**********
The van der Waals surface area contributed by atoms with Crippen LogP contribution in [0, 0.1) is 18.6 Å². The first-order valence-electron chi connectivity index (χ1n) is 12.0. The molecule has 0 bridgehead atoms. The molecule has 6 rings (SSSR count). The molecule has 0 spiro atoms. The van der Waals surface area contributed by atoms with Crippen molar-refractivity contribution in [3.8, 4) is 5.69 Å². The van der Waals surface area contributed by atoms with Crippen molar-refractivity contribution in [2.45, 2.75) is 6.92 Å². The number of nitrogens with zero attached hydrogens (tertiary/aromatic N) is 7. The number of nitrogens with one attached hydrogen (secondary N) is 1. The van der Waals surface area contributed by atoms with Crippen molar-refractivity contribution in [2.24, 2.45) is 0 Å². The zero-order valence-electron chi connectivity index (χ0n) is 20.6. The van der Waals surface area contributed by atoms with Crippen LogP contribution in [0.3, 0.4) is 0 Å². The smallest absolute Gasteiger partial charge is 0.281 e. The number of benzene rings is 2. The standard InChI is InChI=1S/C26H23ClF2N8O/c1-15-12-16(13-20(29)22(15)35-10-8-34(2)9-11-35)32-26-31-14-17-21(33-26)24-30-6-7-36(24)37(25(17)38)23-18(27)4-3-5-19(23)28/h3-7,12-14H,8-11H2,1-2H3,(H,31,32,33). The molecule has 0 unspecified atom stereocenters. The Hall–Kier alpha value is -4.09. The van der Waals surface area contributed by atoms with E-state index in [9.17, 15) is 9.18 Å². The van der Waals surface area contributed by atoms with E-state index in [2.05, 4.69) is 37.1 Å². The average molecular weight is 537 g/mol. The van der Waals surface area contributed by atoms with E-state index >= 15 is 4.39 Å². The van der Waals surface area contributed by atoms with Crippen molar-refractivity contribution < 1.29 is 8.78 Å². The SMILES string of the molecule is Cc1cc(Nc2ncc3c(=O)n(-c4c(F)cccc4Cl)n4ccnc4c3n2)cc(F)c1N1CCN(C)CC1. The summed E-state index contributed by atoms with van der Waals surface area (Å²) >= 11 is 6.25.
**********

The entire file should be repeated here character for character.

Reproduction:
The van der Waals surface area contributed by atoms with Crippen LogP contribution in [0, 0.1) is 18.6 Å². The first-order valence-electron chi connectivity index (χ1n) is 12.0. The molecule has 0 bridgehead atoms. The molecule has 6 rings (SSSR count). The molecule has 0 spiro atoms. The van der Waals surface area contributed by atoms with Crippen molar-refractivity contribution in [3.8, 4) is 5.69 Å². The van der Waals surface area contributed by atoms with Crippen molar-refractivity contribution in [2.45, 2.75) is 6.92 Å². The number of nitrogens with zero attached hydrogens (tertiary/aromatic N) is 7. The number of nitrogens with one attached hydrogen (secondary N) is 1. The van der Waals surface area contributed by atoms with Crippen molar-refractivity contribution in [2.24, 2.45) is 0 Å². The zero-order valence-electron chi connectivity index (χ0n) is 20.6. The van der Waals surface area contributed by atoms with Crippen LogP contribution in [0.3, 0.4) is 0 Å². The smallest absolute Gasteiger partial charge is 0.281 e. The number of benzene rings is 2. The standard InChI is InChI=1S/C26H23ClF2N8O/c1-15-12-16(13-20(29)22(15)35-10-8-34(2)9-11-35)32-26-31-14-17-21(33-26)24-30-6-7-36(24)37(25(17)38)23-18(27)4-3-5-19(23)28/h3-7,12-14H,8-11H2,1-2H3,(H,31,32,33). The molecule has 0 unspecified atom stereocenters. The Hall–Kier alpha value is -4.09. The van der Waals surface area contributed by atoms with E-state index in [9.17, 15) is 9.18 Å². The van der Waals surface area contributed by atoms with E-state index in [2.05, 4.69) is 37.1 Å². The average molecular weight is 537 g/mol. The van der Waals surface area contributed by atoms with E-state index >= 15 is 4.39 Å². The van der Waals surface area contributed by atoms with Crippen molar-refractivity contribution < 1.29 is 8.78 Å². The SMILES string of the molecule is Cc1cc(Nc2ncc3c(=O)n(-c4c(F)cccc4Cl)n4ccnc4c3n2)cc(F)c1N1CCN(C)CC1. The summed E-state index contributed by atoms with van der Waals surface area (Å²) >= 11 is 6.25.